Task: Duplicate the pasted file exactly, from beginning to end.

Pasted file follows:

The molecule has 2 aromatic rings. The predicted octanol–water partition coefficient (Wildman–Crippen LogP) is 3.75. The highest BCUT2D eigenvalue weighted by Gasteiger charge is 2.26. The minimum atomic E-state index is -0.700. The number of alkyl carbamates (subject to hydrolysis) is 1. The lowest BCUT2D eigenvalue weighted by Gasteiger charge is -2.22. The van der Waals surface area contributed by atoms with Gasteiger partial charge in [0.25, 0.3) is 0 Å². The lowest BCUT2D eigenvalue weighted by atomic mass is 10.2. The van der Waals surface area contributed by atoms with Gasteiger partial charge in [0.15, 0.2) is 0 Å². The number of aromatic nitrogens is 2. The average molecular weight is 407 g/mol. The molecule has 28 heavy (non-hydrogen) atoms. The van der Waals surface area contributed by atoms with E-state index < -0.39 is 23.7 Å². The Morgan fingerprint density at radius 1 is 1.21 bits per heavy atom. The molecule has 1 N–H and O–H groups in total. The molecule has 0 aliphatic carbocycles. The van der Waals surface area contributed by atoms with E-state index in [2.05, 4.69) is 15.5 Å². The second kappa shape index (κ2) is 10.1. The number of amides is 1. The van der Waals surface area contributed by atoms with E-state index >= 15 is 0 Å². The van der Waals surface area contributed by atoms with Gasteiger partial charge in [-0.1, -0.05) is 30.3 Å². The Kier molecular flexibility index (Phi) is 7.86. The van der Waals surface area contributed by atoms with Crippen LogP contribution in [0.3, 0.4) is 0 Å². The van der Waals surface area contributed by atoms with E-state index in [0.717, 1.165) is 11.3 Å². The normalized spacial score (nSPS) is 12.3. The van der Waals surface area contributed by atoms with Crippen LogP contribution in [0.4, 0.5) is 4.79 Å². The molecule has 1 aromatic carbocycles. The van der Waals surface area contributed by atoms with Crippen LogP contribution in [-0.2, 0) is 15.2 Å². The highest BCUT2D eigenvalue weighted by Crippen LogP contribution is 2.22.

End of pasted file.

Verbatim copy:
The molecule has 2 aromatic rings. The predicted octanol–water partition coefficient (Wildman–Crippen LogP) is 3.75. The highest BCUT2D eigenvalue weighted by Gasteiger charge is 2.26. The minimum atomic E-state index is -0.700. The number of alkyl carbamates (subject to hydrolysis) is 1. The lowest BCUT2D eigenvalue weighted by Gasteiger charge is -2.22. The van der Waals surface area contributed by atoms with Gasteiger partial charge in [0.25, 0.3) is 0 Å². The lowest BCUT2D eigenvalue weighted by atomic mass is 10.2. The van der Waals surface area contributed by atoms with Gasteiger partial charge in [0.15, 0.2) is 0 Å². The number of aromatic nitrogens is 2. The average molecular weight is 407 g/mol. The molecule has 28 heavy (non-hydrogen) atoms. The van der Waals surface area contributed by atoms with E-state index < -0.39 is 23.7 Å². The Morgan fingerprint density at radius 1 is 1.21 bits per heavy atom. The molecule has 1 N–H and O–H groups in total. The molecule has 0 aliphatic carbocycles. The van der Waals surface area contributed by atoms with E-state index in [2.05, 4.69) is 15.5 Å². The second kappa shape index (κ2) is 10.1. The number of amides is 1. The van der Waals surface area contributed by atoms with E-state index >= 15 is 0 Å². The van der Waals surface area contributed by atoms with Gasteiger partial charge in [-0.1, -0.05) is 30.3 Å². The Kier molecular flexibility index (Phi) is 7.86. The van der Waals surface area contributed by atoms with Crippen LogP contribution in [0.3, 0.4) is 0 Å². The van der Waals surface area contributed by atoms with E-state index in [0.717, 1.165) is 11.3 Å². The normalized spacial score (nSPS) is 12.3. The van der Waals surface area contributed by atoms with Crippen LogP contribution in [0.4, 0.5) is 4.79 Å². The molecule has 1 aromatic carbocycles. The van der Waals surface area contributed by atoms with Crippen LogP contribution in [-0.2, 0) is 15.2 Å². The highest BCUT2D eigenvalue weighted by Crippen LogP contribution is 2.22.